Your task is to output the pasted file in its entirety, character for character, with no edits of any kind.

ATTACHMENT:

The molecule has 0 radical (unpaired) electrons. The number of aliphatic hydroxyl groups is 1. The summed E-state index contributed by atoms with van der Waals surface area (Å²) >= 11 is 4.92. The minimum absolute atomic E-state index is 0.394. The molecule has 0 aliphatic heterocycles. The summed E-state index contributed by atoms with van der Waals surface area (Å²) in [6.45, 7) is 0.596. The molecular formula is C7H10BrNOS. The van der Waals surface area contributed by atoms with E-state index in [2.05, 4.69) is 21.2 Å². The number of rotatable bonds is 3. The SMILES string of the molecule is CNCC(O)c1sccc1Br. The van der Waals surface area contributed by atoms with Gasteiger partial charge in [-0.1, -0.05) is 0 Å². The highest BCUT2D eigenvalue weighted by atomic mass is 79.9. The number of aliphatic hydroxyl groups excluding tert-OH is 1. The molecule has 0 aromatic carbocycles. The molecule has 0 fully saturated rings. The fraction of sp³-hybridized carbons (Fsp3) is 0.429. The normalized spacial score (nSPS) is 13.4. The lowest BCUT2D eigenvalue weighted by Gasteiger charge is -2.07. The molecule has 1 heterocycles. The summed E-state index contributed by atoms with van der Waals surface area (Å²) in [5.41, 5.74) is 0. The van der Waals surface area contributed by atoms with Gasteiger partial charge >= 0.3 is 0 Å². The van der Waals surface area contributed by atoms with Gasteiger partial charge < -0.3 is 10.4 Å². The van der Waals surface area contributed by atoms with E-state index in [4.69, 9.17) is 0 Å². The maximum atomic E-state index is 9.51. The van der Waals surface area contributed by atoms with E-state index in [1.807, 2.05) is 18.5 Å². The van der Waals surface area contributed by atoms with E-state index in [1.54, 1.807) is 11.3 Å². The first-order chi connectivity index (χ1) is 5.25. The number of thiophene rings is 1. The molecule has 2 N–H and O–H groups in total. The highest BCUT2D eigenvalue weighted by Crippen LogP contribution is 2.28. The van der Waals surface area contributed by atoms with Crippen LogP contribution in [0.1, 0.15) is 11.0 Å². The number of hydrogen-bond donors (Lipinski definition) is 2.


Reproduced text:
The molecule has 0 radical (unpaired) electrons. The number of aliphatic hydroxyl groups is 1. The summed E-state index contributed by atoms with van der Waals surface area (Å²) >= 11 is 4.92. The minimum absolute atomic E-state index is 0.394. The molecule has 0 aliphatic heterocycles. The summed E-state index contributed by atoms with van der Waals surface area (Å²) in [6.45, 7) is 0.596. The molecular formula is C7H10BrNOS. The van der Waals surface area contributed by atoms with E-state index in [2.05, 4.69) is 21.2 Å². The number of rotatable bonds is 3. The SMILES string of the molecule is CNCC(O)c1sccc1Br. The van der Waals surface area contributed by atoms with Gasteiger partial charge in [-0.1, -0.05) is 0 Å². The highest BCUT2D eigenvalue weighted by atomic mass is 79.9. The number of aliphatic hydroxyl groups excluding tert-OH is 1. The molecule has 0 aromatic carbocycles. The molecule has 0 fully saturated rings. The fraction of sp³-hybridized carbons (Fsp3) is 0.429. The normalized spacial score (nSPS) is 13.4. The lowest BCUT2D eigenvalue weighted by Gasteiger charge is -2.07. The molecule has 1 heterocycles. The summed E-state index contributed by atoms with van der Waals surface area (Å²) in [5.41, 5.74) is 0. The van der Waals surface area contributed by atoms with Gasteiger partial charge >= 0.3 is 0 Å². The van der Waals surface area contributed by atoms with Gasteiger partial charge < -0.3 is 10.4 Å². The van der Waals surface area contributed by atoms with E-state index in [4.69, 9.17) is 0 Å². The maximum atomic E-state index is 9.51. The van der Waals surface area contributed by atoms with E-state index in [1.807, 2.05) is 18.5 Å². The van der Waals surface area contributed by atoms with E-state index in [1.54, 1.807) is 11.3 Å². The first-order chi connectivity index (χ1) is 5.25. The number of thiophene rings is 1. The molecule has 2 N–H and O–H groups in total. The highest BCUT2D eigenvalue weighted by Crippen LogP contribution is 2.28. The van der Waals surface area contributed by atoms with Crippen LogP contribution in [0.1, 0.15) is 11.0 Å². The number of hydrogen-bond donors (Lipinski definition) is 2.